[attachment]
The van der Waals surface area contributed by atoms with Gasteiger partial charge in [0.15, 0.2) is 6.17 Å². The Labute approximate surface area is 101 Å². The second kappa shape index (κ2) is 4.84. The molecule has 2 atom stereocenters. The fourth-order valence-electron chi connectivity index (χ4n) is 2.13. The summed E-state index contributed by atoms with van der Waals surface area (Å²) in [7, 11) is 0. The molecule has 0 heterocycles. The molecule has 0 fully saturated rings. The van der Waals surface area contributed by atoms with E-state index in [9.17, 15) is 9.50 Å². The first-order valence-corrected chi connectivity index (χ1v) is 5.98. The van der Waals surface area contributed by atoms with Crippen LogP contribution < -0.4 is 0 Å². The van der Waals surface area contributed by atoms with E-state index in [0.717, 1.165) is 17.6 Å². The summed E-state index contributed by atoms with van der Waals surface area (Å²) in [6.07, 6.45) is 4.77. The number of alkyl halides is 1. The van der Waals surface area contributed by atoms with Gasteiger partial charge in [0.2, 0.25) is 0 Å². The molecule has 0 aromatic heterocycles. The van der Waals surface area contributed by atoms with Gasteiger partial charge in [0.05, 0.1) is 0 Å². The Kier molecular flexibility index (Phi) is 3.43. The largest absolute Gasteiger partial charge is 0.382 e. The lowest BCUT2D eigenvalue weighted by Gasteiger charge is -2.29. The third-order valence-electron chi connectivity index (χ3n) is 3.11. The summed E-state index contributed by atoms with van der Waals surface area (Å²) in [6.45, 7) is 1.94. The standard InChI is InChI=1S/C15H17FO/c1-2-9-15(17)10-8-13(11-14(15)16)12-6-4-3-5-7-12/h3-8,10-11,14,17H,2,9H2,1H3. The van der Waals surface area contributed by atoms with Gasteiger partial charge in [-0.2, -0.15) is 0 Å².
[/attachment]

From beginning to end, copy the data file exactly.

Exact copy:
The van der Waals surface area contributed by atoms with Gasteiger partial charge in [0.15, 0.2) is 6.17 Å². The Labute approximate surface area is 101 Å². The second kappa shape index (κ2) is 4.84. The molecule has 2 atom stereocenters. The fourth-order valence-electron chi connectivity index (χ4n) is 2.13. The summed E-state index contributed by atoms with van der Waals surface area (Å²) in [7, 11) is 0. The molecule has 0 heterocycles. The molecule has 0 fully saturated rings. The van der Waals surface area contributed by atoms with E-state index in [9.17, 15) is 9.50 Å². The first-order valence-corrected chi connectivity index (χ1v) is 5.98. The van der Waals surface area contributed by atoms with Crippen LogP contribution < -0.4 is 0 Å². The van der Waals surface area contributed by atoms with E-state index in [0.717, 1.165) is 17.6 Å². The summed E-state index contributed by atoms with van der Waals surface area (Å²) in [6.07, 6.45) is 4.77. The number of alkyl halides is 1. The van der Waals surface area contributed by atoms with Gasteiger partial charge in [0.2, 0.25) is 0 Å². The molecule has 0 aromatic heterocycles. The van der Waals surface area contributed by atoms with Gasteiger partial charge in [0.05, 0.1) is 0 Å². The Kier molecular flexibility index (Phi) is 3.43. The largest absolute Gasteiger partial charge is 0.382 e. The lowest BCUT2D eigenvalue weighted by Gasteiger charge is -2.29. The third-order valence-electron chi connectivity index (χ3n) is 3.11. The summed E-state index contributed by atoms with van der Waals surface area (Å²) in [6.45, 7) is 1.94. The standard InChI is InChI=1S/C15H17FO/c1-2-9-15(17)10-8-13(11-14(15)16)12-6-4-3-5-7-12/h3-8,10-11,14,17H,2,9H2,1H3. The van der Waals surface area contributed by atoms with Gasteiger partial charge in [-0.2, -0.15) is 0 Å².